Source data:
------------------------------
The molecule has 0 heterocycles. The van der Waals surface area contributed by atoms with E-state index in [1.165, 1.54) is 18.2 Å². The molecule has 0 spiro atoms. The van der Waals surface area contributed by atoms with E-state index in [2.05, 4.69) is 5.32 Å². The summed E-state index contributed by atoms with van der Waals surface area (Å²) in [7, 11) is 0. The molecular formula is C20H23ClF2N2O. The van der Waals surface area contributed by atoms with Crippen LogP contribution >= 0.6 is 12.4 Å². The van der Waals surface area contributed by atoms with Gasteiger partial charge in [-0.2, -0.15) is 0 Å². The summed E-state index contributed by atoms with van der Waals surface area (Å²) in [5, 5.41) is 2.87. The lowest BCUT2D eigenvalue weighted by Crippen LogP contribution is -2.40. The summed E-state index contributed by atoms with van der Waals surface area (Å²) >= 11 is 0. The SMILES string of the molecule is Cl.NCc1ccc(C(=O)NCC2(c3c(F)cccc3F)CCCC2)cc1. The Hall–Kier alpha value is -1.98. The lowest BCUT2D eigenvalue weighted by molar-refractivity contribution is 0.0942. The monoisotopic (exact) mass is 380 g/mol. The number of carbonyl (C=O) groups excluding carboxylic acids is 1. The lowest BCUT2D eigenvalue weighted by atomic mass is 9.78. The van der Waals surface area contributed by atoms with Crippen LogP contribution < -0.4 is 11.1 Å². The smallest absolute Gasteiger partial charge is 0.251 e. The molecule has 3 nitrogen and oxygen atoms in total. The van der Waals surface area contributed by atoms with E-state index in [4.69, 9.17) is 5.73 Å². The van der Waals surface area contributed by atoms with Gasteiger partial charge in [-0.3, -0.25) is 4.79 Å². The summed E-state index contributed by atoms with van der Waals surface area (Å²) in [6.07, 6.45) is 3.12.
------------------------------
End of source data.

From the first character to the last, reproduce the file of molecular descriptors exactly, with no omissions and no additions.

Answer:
The molecule has 0 heterocycles. The van der Waals surface area contributed by atoms with E-state index in [1.165, 1.54) is 18.2 Å². The molecule has 0 spiro atoms. The van der Waals surface area contributed by atoms with E-state index in [2.05, 4.69) is 5.32 Å². The summed E-state index contributed by atoms with van der Waals surface area (Å²) in [7, 11) is 0. The molecular formula is C20H23ClF2N2O. The van der Waals surface area contributed by atoms with Crippen LogP contribution >= 0.6 is 12.4 Å². The van der Waals surface area contributed by atoms with Gasteiger partial charge in [-0.2, -0.15) is 0 Å². The summed E-state index contributed by atoms with van der Waals surface area (Å²) in [5, 5.41) is 2.87. The lowest BCUT2D eigenvalue weighted by Crippen LogP contribution is -2.40. The summed E-state index contributed by atoms with van der Waals surface area (Å²) >= 11 is 0. The SMILES string of the molecule is Cl.NCc1ccc(C(=O)NCC2(c3c(F)cccc3F)CCCC2)cc1. The Hall–Kier alpha value is -1.98. The lowest BCUT2D eigenvalue weighted by molar-refractivity contribution is 0.0942. The monoisotopic (exact) mass is 380 g/mol. The number of carbonyl (C=O) groups excluding carboxylic acids is 1. The lowest BCUT2D eigenvalue weighted by atomic mass is 9.78. The van der Waals surface area contributed by atoms with Crippen LogP contribution < -0.4 is 11.1 Å². The smallest absolute Gasteiger partial charge is 0.251 e. The molecule has 3 nitrogen and oxygen atoms in total. The van der Waals surface area contributed by atoms with E-state index in [4.69, 9.17) is 5.73 Å². The van der Waals surface area contributed by atoms with Gasteiger partial charge in [-0.3, -0.25) is 4.79 Å². The summed E-state index contributed by atoms with van der Waals surface area (Å²) in [6.07, 6.45) is 3.12.